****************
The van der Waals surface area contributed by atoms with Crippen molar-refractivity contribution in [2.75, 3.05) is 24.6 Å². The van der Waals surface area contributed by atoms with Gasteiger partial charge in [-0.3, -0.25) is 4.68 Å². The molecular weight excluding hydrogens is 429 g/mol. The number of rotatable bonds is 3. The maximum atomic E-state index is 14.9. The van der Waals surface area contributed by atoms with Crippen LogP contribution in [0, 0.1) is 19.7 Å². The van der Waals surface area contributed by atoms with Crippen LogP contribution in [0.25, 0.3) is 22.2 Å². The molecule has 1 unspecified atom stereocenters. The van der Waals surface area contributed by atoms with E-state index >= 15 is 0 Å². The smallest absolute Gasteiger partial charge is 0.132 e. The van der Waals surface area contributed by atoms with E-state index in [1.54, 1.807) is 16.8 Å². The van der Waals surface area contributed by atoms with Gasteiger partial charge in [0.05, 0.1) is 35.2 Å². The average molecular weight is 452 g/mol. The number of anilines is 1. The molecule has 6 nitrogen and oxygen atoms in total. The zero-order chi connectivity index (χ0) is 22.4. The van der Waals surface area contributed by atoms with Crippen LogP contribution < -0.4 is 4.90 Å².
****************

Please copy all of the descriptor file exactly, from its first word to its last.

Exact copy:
The van der Waals surface area contributed by atoms with Crippen molar-refractivity contribution in [2.75, 3.05) is 24.6 Å². The van der Waals surface area contributed by atoms with Gasteiger partial charge in [-0.3, -0.25) is 4.68 Å². The molecular weight excluding hydrogens is 429 g/mol. The number of rotatable bonds is 3. The maximum atomic E-state index is 14.9. The van der Waals surface area contributed by atoms with Crippen LogP contribution in [0, 0.1) is 19.7 Å². The van der Waals surface area contributed by atoms with Crippen LogP contribution in [0.25, 0.3) is 22.2 Å². The molecule has 1 unspecified atom stereocenters. The van der Waals surface area contributed by atoms with E-state index >= 15 is 0 Å². The smallest absolute Gasteiger partial charge is 0.132 e. The van der Waals surface area contributed by atoms with E-state index in [1.54, 1.807) is 16.8 Å². The van der Waals surface area contributed by atoms with Gasteiger partial charge in [0.05, 0.1) is 35.2 Å². The average molecular weight is 452 g/mol. The number of anilines is 1. The molecule has 6 nitrogen and oxygen atoms in total. The zero-order chi connectivity index (χ0) is 22.4. The van der Waals surface area contributed by atoms with Crippen LogP contribution < -0.4 is 4.90 Å².